Having been, shamefully, rather silent for much of this discussion, I
would like to propose some thoughts about the resistance to the digital
that seems to be part of ACE's process of deciding who should get
I think Pauline got it absolutely right when she pointed out how the
digital is regarded as nothing more than
<a new set of distribution and delivery mechanism>
and how, as far as ACE is concerned
<digital can now confidently be assumed to exist as a set of processes
internal to organisations (who should have the expertise to develop a
digital strategy, be that via Marketing or elsewhere), *and* that this
more self-reflexive (and, I'd argue, historically sensitive) conception
of it, can make way for a normalisation and integration of 'digital'
tout court, across the cultural landscape - be that in and through
e-commerce, geo-location and 'expanded reality', or audience
development, or whatever>.
Pauline perfectly captures the continued belief in the idea of the
'media', in other words that the technologies and systems that are used
to convey information are nothing but, or should be nothing but
transparent conduits for that information. They are in the middle,
'media', between the source of that information and the recipient. This
is at the core of the idea of media itself, and remains a central
understanding of its meaning.
Allied to this is a disavowal of technicity, or in other words a refusal
to acknowledge the constitutive role played by technologies in the
artefactuality of facts and information.
This is made more complex in the case of the digital in that it is not
one medium/practice/area among others, but the increasingly invisible
substrate of almost of all other media.
It is perhaps only those who are, in Pauline's words 'more
self-reflexive' and 'historically sensitive', who are in a position to
understand that our media are not actually simply media, but complex
artefacts, that, in Friedrich Kittler's words, 'determine our
In a situation where the digital is frequently touted as a kind of magic
wand that will solve any number of social and cultural problems, it is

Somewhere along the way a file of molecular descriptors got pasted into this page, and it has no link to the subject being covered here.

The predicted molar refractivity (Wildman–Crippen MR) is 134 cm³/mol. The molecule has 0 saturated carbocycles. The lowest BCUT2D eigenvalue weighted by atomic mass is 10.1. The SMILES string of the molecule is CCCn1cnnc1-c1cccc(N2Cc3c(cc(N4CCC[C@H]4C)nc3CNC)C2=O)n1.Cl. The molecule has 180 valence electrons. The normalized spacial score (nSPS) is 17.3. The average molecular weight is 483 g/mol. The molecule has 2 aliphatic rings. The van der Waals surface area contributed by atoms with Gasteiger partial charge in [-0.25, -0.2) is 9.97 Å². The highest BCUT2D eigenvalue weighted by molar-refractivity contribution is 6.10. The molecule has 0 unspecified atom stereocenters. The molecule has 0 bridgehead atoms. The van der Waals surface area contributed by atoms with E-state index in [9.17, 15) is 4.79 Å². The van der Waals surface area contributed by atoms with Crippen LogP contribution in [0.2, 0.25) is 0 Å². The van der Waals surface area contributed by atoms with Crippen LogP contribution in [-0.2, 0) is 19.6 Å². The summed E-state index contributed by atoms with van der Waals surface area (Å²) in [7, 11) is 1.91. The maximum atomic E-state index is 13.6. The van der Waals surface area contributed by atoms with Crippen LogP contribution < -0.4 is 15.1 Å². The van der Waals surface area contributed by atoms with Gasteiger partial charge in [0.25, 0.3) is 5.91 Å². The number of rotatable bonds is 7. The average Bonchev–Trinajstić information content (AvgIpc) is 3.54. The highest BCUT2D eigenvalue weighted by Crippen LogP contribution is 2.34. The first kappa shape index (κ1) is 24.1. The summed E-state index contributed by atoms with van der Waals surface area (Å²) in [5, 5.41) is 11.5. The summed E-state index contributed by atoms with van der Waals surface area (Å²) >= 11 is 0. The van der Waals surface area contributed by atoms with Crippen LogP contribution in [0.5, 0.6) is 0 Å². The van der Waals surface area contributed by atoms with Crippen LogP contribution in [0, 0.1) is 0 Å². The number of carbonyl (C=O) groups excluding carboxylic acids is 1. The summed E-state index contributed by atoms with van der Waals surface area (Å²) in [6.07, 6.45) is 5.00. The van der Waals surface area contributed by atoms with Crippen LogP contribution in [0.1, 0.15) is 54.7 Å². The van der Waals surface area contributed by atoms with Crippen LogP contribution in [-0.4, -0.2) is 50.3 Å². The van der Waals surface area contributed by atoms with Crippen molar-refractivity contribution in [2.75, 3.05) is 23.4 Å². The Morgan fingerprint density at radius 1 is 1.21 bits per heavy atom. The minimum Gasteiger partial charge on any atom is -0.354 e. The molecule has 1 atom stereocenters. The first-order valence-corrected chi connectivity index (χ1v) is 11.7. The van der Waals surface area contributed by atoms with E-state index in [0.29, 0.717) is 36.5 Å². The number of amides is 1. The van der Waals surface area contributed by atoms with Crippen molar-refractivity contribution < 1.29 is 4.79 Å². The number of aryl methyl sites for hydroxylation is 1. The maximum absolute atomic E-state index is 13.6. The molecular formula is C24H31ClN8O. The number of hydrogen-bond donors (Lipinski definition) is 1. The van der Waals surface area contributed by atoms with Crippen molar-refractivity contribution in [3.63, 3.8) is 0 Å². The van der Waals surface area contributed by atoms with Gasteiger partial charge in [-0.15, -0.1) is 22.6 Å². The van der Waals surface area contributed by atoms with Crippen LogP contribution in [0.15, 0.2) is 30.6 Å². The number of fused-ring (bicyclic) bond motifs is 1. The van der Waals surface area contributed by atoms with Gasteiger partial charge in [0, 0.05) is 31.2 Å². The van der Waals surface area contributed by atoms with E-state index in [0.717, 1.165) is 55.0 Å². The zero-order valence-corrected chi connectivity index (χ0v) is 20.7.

easy to see why such self-reflexive, historically-sensitive thinking may
not be popular.
Such thinking above all does not offer the kind of big society-friendly,
impact-sensitive solutions that ACE need to be seen funding. It rather
involves thinking critically and possibly antagonistically about our
wholesale embrace of new media and the digital. Perhaps it's not
surprising that the organisations that engage in such thinking are not
From: Curating digital art - www.crumbweb.org
[mailto:[log in to unmask]] On Behalf Of Sarah Cook
Sent: 05 April 2011 13:19
To: [log in to unmask]
Subject: Re: [NEW-MEDIA-CURATING] Ace funding
Hello CRUMB list
as it suddenly went dead quiet I just wanted to let you know that the
curators and other practitioners concerned with the cuts to digital
media arts organisations in the UK are continuing to debate over on the
Googlegroup list which Pauline set up (link below). I hope that some
people might take the most relevant bits of the discussion and paste
them over here to CRUMB for the benefit of our international subscribers
who are sharing in our pain as we adjust to this new landscape.
There has been talk of how to set up an advocacy group (who could lead,
how could both funded and non funded orgs be involved), and also of a
meet-up at FutureEverything in Manchester in May. More on that as it
Meantime, CRUMB will return to regularly scheduled programming in May
with an online discussion in partnership with the Goethe Institute and
the Kumu Art Museum in Tallinn as part of their Gateways exhibition.
More on that soon.
Please do continue to post your thoughts about April's hijacked theme on
the analogue/digital divide here too if you'd like, which before it spun
off into quantum physics was quite productive ;-)
...it leads me to ask whether the Arts Council England decisions can be
read in light of this - that the digital is still only ever understood
as a networking tool or a distribution mechanism and not as a medium (as
Pauline's great post suggested)? Interesting that in addition to media
art orgs (including labs - much discussed on this list - and
studio/residency programs, commissioners of digital content),
architecture and dance also took a hit (work which is difficult to get
your hands around - as Charlie might have put it in his great post about
tangibility?) as well as organisations that sought to sustain networks
with national/international links (such as the very valuable
International Curators Forum!) rather than those which are more locally
or community driven (Knowle West Media Centre and Somerset Film and
Video are part of the portfolio).
>>>> https://groups.google.com/group/acedigitaluncut/about?hl=en (I've
made it public for access, but subscribers-only for posting)